IGB gas pipeline launch delayed by 8 months for late-June, 2022

The commercial launch of the Greek-Bulgarian IGB gas pipeline has been deferred by 8 months, for June 30, 2022, as a result of pandemic-related obstacles faced during the project’s development.

The gas pipeline’s technical work is now expected to be completed by the end of this year, instead of April, 2021, as was originally scheduled.

Two months earlier, ICGB, the consortium developing the project, informed companies that have reserved pipeline capacities through a market test of the unavoidable delay in the commercial launch.

Contractor AVAX, the winning bidder for the project’s construction in an international tender staged by ICGB, began developing the pipeline in May, 2019, prior to the pandemic, whose emergence and impact forced the company to drastically reschedule the IGB project.

International quarantine rules have delayed the IGB project’s progress as many workers needing to regularly cross the Greek-Bulgarian border have been forced to quarantine, each time, for days.

The quarantining rules have also complicated the transfer of equipment needed from one country to the other.

The ICGB consortium is comprised of Bulgaria’s BEH, holding a 50 percent stake, and IGI Poseidon, a 50-50 partnership involving DEPA International Projects and Italy’s Edison.

The IGB gas pipeline, to cover a total length of 182 kilometers, will run from Komotini, northeastern Greece, to Stara Zagora in Bulgaria, offering a second interconnection between the two countries, in addition to the nearby Sidirokastro link.

The project is planned to begin operating at an annual capacity of 3 bcm, which could be boosted to 5 bcm at a latter date.

 

Gas imports up 17% in first four months, LNG at the forefront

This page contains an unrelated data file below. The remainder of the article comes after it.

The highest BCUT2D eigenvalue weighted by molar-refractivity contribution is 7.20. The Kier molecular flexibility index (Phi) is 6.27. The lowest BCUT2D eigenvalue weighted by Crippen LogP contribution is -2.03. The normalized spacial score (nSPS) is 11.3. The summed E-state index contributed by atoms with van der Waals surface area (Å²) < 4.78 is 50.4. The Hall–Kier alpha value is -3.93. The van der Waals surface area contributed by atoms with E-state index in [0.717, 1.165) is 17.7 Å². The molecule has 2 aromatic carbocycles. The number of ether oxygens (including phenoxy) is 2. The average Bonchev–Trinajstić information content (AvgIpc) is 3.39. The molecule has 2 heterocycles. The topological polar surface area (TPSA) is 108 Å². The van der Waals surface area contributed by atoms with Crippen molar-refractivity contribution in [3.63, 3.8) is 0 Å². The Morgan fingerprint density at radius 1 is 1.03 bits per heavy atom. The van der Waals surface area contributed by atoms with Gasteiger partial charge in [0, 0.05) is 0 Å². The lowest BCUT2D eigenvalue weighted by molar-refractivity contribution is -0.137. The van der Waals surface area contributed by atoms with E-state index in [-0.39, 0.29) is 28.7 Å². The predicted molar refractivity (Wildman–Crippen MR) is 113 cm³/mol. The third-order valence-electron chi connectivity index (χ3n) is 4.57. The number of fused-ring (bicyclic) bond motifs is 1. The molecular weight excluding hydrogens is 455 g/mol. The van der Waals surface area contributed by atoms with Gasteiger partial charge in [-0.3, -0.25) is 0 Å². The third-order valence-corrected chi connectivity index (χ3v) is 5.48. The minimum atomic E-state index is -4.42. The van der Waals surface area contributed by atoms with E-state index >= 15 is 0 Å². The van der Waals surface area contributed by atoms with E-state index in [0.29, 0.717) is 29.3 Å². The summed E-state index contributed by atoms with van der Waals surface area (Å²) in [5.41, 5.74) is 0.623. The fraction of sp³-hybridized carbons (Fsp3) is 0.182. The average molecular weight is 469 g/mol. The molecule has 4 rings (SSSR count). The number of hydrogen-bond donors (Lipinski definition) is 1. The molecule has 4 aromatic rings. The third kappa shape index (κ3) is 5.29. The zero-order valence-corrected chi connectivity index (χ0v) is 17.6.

Gas imports for both large and small-scale consumers increased by 17 percent in the year’s first four-month period, defying unprecedented market conditions brought about by the pandemic, especially during March and April, the peak of the lockdown.

Gas imports totaled 21,393 GWh between January and April this year compared to 18,211 GWh during the equivalent period a year earlier, according to data provided by DESFA, the gas grid operator.

During the four-month period, gas imports at DESFA’s LNG terminal on the islet Revythoussa just off Athens rose to 11,679 GWh, a 45 percent increase compared to a year earlier. This terminal was the national gas grid’s biggest entry point.

Sidirokastro, at the Greek-Bulgarian border, followed with a pipeline-gas quantity of 7,952 GWh, an 8 percent drop compared to the equivalent four-month period a year earlier. Even so, Sidirokastro remains an important entry point.

The country’s other pipeline-gas entry point, Kipoi, in the Evros region, northeastern Greece, registered a 13 percent year-on-year increase of natural gas imports to reach 1,762 GWh.

The aforementioned data reconfirms a market overturn that emerged last year to show LNG imports exceed incoming pipeline gas amounts via the grid’s Sidirokastro and Kipoi entry points.

This trend highlights the fact that major Greek energy market players have been able to secure competitively priced LNG and favorable delivery solutions.

Increased gas trading activity at Sidirokastro entry point

The implementation of a Capacity Allocation Mechanism (CAM) at Greece’s gas entry point in Sidirokastro, on the Greek-Bulgarian border, has led to increased trading activity.

The mechanism is designed to facilitate gas transport and trading in the EU.

As a result, a greater number of importers and suppliers are now purchasing natural gas amounts at this border point. More specifically, three gas companies have imported gas amounts from the Sidirokastro gateway, whose capacity was fully covered until recently.

However, full implementation of an interconnection agreement, still encountering practical issues, is needed to further facilitate trade.

Besides DEPA, the Public Gas Corporation, two more firms, Promitheas (Copelouzos, Gazprom) and M&M (Mytilineos, Motor Oil Hellas) are now actively involved in gas imports. ELFE has also purchased gas amounts at the border. So, too, have a number of traders and industrial consumers, such as the energy firms Heron and Cedalion, as well as Yioula, Greece’s biggest glasswork industry, and Elval (Hellenic Aluminium Industry).

The increased activity is reshaping market shares. Promitheas currently holds approximately 20 percent of the gas import market, while M&M, supplying industrial consumers, has also gained a considerable share.

Increased import potential is also possible at Kipoi, the Greek gas system’s second-biggest entry point (to and from Turkey). Negotiations concerning the implementation of an interconnection agreement and CAM system at this entry point are now in progress.

Efforts have been made in the past to forge an opening towards the east. A big market, Turkey would offer major trading opportunities if obstacles are cleared.